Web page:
The BRC say that an audit day should be between 8 hours and 10 hours, but this doesn’t include breaks. So, if you’re a site that needs a 24-hour audit, you can do this in 2 x 10 hour days, and an additional day of 4 hours or 3 x 8 hour days.
We don’t know about you, but audit days are tiring enough without having to do 10 hours without a break. We feel it is quite unethical as well, to expect an auditor or an auditee to work 10 hours without a break. So, let’s say you have a 15 minute break in the morning for coffee, a 30 minute break at lunch and a 15 minute break in the afternoon – it’s not a great deal of time for breaks, but that then makes it an 11-hour day. Which would mean a start time of say 8:30am and finishing at 7:30pm.
We don’t think that’s an acceptable norm. The auditor will be expected to probably do 2 audits in a week, so that means we’re asking them to work 4 x 11 hour days and write up 2 audit reports in the fifth day. So, by the fifth day, with a day of work left to do, they’ve already done 44 hours, that doesn’t include travel time between sites and back home.
On the fifth day, the auditor needs to write up the 2 audits, which BRC say should take between 4 and 8 hours each. So, if we go with the minimum time of 4 hours, that means that they need to do 8 hours. This takes their working week to 52 hours as a minimum. If we take an average of 6 hours an audit report, then it could even be 56 hours!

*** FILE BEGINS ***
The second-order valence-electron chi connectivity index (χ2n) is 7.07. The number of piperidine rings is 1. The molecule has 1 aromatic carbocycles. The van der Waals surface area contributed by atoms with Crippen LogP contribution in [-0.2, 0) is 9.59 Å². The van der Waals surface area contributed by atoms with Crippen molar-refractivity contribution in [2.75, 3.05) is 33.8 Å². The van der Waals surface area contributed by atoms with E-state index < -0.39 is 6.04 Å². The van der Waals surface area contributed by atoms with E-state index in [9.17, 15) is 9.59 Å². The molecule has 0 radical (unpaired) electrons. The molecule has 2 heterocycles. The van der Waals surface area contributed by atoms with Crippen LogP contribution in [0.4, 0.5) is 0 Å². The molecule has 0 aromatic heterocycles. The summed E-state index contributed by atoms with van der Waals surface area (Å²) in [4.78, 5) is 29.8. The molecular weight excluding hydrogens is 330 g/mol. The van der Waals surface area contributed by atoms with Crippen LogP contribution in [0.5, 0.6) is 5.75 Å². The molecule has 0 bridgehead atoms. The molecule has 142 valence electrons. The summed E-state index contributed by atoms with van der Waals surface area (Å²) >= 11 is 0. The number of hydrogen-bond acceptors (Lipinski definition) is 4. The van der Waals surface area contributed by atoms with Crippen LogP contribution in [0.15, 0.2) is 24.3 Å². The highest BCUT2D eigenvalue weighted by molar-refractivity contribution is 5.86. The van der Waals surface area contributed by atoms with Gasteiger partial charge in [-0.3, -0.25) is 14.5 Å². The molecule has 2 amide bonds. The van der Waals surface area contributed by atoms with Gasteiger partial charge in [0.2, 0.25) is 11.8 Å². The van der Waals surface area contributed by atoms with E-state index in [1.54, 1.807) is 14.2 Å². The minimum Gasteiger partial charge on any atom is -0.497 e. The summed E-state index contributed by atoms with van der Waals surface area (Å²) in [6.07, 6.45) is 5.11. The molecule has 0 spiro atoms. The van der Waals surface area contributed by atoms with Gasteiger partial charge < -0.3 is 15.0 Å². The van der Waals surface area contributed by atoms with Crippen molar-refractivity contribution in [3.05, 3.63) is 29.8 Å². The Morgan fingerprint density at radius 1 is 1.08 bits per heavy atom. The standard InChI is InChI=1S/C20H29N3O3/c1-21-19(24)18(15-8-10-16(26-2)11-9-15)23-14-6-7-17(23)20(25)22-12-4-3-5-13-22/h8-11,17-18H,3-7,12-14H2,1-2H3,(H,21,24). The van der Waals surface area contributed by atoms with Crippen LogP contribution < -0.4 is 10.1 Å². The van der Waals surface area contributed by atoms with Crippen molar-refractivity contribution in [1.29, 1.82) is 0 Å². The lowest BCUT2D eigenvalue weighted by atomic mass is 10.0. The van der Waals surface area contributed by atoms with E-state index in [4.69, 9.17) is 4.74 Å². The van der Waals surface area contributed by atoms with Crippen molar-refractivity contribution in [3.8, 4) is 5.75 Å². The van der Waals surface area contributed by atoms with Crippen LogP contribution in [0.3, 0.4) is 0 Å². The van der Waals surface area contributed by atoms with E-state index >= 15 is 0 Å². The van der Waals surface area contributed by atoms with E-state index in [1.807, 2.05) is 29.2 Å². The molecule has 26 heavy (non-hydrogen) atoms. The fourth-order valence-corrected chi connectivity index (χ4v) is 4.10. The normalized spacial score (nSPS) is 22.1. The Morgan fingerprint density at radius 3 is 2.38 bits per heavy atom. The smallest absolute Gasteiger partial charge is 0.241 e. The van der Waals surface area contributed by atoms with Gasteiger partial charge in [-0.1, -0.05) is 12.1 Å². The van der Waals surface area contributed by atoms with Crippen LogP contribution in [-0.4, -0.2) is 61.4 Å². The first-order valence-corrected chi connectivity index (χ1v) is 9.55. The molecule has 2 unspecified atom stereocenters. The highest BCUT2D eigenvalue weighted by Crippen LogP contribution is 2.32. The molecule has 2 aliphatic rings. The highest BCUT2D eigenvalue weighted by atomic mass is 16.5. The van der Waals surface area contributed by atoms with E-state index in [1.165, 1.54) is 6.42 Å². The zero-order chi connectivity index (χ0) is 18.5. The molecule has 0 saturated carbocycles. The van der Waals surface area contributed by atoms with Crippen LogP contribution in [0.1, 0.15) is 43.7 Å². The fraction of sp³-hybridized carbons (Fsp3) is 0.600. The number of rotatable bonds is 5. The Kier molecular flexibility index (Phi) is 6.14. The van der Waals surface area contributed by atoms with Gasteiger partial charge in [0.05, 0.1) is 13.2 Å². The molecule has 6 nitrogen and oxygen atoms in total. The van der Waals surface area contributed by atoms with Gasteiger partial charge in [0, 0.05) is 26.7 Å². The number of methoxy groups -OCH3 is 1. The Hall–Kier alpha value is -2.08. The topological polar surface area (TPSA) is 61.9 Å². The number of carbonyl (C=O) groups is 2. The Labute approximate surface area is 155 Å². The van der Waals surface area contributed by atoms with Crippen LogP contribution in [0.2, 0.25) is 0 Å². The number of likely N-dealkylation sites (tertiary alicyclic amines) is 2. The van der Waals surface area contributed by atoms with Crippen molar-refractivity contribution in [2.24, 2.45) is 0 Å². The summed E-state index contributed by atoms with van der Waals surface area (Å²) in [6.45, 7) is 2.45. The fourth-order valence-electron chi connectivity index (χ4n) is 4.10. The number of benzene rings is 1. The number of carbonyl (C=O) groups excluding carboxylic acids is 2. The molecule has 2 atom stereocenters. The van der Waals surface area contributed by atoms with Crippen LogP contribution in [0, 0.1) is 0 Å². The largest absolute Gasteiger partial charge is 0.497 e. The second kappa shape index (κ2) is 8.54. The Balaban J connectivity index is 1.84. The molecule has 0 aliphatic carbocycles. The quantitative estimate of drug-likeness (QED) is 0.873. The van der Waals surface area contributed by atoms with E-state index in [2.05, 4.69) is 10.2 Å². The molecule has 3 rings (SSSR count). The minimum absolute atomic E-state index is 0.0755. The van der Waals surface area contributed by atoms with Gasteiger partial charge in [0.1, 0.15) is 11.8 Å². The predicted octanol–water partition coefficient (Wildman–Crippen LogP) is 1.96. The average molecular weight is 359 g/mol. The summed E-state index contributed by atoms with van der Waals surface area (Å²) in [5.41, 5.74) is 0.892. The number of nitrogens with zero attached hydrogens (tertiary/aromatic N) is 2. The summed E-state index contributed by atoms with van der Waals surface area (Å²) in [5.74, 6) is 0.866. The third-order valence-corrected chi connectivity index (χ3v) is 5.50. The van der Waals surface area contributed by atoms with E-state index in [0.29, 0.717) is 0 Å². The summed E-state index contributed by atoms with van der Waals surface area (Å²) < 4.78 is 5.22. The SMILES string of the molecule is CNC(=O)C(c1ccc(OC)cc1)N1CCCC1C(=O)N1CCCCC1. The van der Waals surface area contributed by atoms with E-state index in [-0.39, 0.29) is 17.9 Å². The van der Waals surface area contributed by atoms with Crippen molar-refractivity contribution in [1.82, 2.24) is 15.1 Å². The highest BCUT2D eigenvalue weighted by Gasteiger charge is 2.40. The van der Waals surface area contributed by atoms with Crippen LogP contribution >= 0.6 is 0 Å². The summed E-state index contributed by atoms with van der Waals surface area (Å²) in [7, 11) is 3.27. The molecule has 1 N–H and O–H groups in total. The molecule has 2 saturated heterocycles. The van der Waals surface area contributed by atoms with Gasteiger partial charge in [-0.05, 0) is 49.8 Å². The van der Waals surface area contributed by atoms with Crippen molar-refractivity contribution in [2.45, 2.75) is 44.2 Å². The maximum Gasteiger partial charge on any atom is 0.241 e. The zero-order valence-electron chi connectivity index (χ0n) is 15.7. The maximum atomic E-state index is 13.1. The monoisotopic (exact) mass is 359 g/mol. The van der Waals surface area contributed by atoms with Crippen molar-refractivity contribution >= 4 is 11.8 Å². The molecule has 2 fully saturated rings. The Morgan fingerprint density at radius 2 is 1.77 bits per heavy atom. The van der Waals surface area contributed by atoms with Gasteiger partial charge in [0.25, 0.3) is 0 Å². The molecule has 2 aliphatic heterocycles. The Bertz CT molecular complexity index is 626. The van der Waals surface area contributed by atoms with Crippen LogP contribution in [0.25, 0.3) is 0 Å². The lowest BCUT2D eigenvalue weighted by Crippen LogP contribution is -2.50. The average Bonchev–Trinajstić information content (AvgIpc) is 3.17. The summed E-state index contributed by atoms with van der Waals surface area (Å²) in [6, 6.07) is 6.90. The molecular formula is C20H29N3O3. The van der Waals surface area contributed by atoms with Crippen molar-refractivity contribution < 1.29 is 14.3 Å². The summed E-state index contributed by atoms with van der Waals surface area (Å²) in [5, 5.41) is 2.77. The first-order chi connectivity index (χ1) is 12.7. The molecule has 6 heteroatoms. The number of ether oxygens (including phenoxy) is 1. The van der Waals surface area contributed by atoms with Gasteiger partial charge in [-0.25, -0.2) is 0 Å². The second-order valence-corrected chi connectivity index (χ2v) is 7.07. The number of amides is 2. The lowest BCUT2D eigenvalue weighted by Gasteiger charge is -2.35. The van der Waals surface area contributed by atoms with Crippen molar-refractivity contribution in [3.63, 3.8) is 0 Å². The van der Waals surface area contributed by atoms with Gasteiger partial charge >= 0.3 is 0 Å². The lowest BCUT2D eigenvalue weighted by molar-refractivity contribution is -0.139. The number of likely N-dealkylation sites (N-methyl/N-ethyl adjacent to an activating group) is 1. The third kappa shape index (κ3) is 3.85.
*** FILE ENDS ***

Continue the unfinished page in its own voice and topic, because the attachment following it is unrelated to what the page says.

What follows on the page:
The working time directive states you can’t work more than 48 hours a week on average. You must also have at least 11 hours break between work periods.
What is really crazy…
Not only does the law state that this is not ethical, the new BRC Standard for Ethical Trade and Responsible Sourcing, actually has a section in it about working hours and it says:
Clause 3.8.2: The working hours must include the provision of breaks.
Clause 3.8.3: Ordinary working hours must not exceed 48 hours a week.
We find it quite unbelievable that BRC have not considered their own compliance to these clauses and have not given thought about what they are asking of their Certification Body auditors and also the sites that need to host these audits.